Unless you’ve been living under a rock, you know that coronavirus (specifically COVID-19) is infecting people around the world. I am no medical professional nor do I have any desire to debate the validity of legitimate concern versus total hype of this outbreak. However, wash your hands and stay home if you’re sick–those are a given. I feel like that’s common sense, so all the overly informative, hand-washing posters are making me question people’s judgment.
At the time of writing this post, there is one confirmed case in the KC metro area and officials are saying not to panic. However, it’s quite a different story in states like New York or even California and Washington. While I am thankful the outbreak is not in full-force here in Kansas City, I also find myself thinking the demographic of our metro area is somewhat of a blessing for people who look like me.
This particular coronavirus originated in Wuhan, China. Because of that, many people are blaming the entire Chinese community for the spread of this virus. As an unfortunate result, Chinese people around the world have been the target of coronavirus-related hate crimes. Asian individuals have been spit on, assaulted, stabbed, sprayed with Febreze, vandalized in property, called profane names, and more–all because of racist labeling from the outbreak. I am Taiwanese-American. For me, the fear of being attacked for who I am is greater than the risk of exposure to the virus, at this point. Truly, ignorance is rearing its ugly head and manifesting itself in xenophobia. If people actually read the hard facts instead of giving in to the hysterical fear, they would know that boycotting Chinese restaurants for fear of coronavirus is illogical, racist scapegoating. Instead, Asian businesses and Chinatowns are suffering.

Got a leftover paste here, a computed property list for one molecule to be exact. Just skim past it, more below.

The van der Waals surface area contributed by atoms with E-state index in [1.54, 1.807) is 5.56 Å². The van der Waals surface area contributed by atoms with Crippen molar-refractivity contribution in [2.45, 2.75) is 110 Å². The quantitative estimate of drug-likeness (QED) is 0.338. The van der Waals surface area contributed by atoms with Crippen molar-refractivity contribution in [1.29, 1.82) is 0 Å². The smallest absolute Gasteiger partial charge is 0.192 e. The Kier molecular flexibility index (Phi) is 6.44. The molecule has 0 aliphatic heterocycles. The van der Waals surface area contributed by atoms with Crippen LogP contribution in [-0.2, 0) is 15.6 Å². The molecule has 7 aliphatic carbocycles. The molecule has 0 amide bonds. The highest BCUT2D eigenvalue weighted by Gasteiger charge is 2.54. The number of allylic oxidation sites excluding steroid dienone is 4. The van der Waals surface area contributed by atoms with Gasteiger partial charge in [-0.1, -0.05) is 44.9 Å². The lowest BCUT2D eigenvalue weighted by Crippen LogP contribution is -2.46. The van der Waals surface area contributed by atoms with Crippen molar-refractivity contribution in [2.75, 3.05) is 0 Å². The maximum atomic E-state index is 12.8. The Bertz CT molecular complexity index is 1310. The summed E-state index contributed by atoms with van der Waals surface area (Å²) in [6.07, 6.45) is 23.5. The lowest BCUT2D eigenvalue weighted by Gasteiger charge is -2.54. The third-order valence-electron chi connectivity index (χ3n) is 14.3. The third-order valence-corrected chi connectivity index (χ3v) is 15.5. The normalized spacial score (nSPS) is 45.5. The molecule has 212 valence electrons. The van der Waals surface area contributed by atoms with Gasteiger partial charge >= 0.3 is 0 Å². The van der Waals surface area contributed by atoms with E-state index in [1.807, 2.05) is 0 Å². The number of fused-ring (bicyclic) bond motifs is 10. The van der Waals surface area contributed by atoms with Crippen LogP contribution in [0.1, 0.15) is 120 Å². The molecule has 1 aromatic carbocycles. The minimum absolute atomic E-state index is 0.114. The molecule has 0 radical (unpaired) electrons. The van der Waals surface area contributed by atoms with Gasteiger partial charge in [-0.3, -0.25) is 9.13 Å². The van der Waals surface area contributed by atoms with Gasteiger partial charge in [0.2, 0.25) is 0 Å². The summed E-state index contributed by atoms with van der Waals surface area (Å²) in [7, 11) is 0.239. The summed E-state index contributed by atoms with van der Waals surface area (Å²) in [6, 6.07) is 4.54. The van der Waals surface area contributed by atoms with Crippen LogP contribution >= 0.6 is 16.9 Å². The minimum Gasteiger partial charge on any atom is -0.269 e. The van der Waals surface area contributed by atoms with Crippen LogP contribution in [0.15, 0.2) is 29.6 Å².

Here in Kansas City, the Chinese demographic I am part of is significantly smaller than places like California or New York. However, the hate my community is battling around the country is still very much felt and heard. My response has been that of deep sadness and rightful anger. On a smaller scale, I, too, have experienced racist microaggressions in the wake of this coronavirus. I’ve gotten dirty looks that make me uncomfortable in my own skin, and I’ve overheard foolishness like, “Chinese people are dirty.” I have also encountered unwarranted prejudice from people telling me that I need to be especially careful if I get sick, asking if any of my family members have the virus, and randomly sharing that they have been praying for me … all because of how I look. In casual conversations, people also often make jokes to poke fun at the virus. We’ve seen plenty of memes attempting to be funny, but at the same time, we should be careful about what may be insensitive and inappropriate to a people group experiencing serious backlash.
Even still, compared to other places around the country, the racial negativity towards Chinese people in KC is much less. I have a theory that Midwestern flare is our advantage, and we need to keep showcasing it. It is not difficult to see the Midwest as a place of family-oriented, friendly folks. I love it here because of the people, and that’s why I choose to raise Midwestern Asian kids, even though it has its challenges. I do not wish to read about hate crimes toward the Asian community in the place I’ve called home for the past 16 years. Quite frankly, I don’t wish to read about hate crimes toward any community in KC. I think we are better than that. Just like with any other culture, it is our duty as parents to teach our children what it means to be racially sensitive to all people. Fighting ignorance starts with us leading by example. We need to raise awareness and dialogue in love, instead of participating in hateful speech or giving in to misinformation. In the face of this outbreak, I believe that kindness can trump fear.